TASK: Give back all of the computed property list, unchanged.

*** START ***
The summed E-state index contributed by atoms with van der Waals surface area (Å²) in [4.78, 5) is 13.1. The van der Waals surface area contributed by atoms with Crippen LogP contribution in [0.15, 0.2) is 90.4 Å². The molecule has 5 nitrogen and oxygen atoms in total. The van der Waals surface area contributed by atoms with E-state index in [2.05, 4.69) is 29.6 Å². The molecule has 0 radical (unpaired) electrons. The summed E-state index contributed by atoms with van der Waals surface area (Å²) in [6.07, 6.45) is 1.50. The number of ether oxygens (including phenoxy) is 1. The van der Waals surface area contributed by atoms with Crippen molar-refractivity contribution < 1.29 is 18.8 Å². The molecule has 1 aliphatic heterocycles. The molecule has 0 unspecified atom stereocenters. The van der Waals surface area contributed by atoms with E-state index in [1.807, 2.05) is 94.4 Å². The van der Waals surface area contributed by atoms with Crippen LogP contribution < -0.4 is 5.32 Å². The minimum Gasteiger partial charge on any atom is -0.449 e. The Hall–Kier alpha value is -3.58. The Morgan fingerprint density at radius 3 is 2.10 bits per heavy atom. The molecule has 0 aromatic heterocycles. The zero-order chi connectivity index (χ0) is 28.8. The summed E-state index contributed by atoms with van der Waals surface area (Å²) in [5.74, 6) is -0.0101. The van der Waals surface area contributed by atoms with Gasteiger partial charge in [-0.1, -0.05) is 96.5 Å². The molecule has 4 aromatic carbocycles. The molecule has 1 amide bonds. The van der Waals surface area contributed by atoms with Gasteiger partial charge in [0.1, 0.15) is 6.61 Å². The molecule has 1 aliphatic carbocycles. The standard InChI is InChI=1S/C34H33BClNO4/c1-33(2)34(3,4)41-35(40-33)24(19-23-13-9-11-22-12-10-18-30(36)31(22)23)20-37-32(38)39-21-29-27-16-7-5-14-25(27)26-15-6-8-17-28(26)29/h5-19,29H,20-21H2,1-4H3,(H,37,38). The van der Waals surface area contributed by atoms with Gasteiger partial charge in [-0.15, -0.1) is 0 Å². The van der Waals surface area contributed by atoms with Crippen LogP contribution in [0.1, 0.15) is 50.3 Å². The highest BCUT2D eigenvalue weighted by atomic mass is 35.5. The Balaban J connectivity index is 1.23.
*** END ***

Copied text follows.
The summed E-state index contributed by atoms with van der Waals surface area (Å²) in [4.78, 5) is 13.1. The van der Waals surface area contributed by atoms with Crippen LogP contribution in [0.15, 0.2) is 90.4 Å². The molecule has 5 nitrogen and oxygen atoms in total. The van der Waals surface area contributed by atoms with E-state index in [2.05, 4.69) is 29.6 Å². The molecule has 0 radical (unpaired) electrons. The summed E-state index contributed by atoms with van der Waals surface area (Å²) in [6.07, 6.45) is 1.50. The number of ether oxygens (including phenoxy) is 1. The van der Waals surface area contributed by atoms with Crippen molar-refractivity contribution < 1.29 is 18.8 Å². The molecule has 1 aliphatic heterocycles. The molecule has 0 unspecified atom stereocenters. The van der Waals surface area contributed by atoms with E-state index in [1.807, 2.05) is 94.4 Å². The van der Waals surface area contributed by atoms with Crippen LogP contribution < -0.4 is 5.32 Å². The minimum Gasteiger partial charge on any atom is -0.449 e. The Hall–Kier alpha value is -3.58. The Morgan fingerprint density at radius 3 is 2.10 bits per heavy atom. The molecule has 0 aromatic heterocycles. The zero-order chi connectivity index (χ0) is 28.8. The summed E-state index contributed by atoms with van der Waals surface area (Å²) in [5.74, 6) is -0.0101. The van der Waals surface area contributed by atoms with Gasteiger partial charge in [-0.1, -0.05) is 96.5 Å². The molecule has 4 aromatic carbocycles. The molecule has 1 amide bonds. The van der Waals surface area contributed by atoms with Gasteiger partial charge in [0.1, 0.15) is 6.61 Å². The molecule has 1 aliphatic carbocycles. The standard InChI is InChI=1S/C34H33BClNO4/c1-33(2)34(3,4)41-35(40-33)24(19-23-13-9-11-22-12-10-18-30(36)31(22)23)20-37-32(38)39-21-29-27-16-7-5-14-25(27)26-15-6-8-17-28(26)29/h5-19,29H,20-21H2,1-4H3,(H,37,38). The van der Waals surface area contributed by atoms with Gasteiger partial charge in [-0.15, -0.1) is 0 Å². The van der Waals surface area contributed by atoms with Crippen LogP contribution in [0.1, 0.15) is 50.3 Å². The highest BCUT2D eigenvalue weighted by atomic mass is 35.5. The Balaban J connectivity index is 1.23.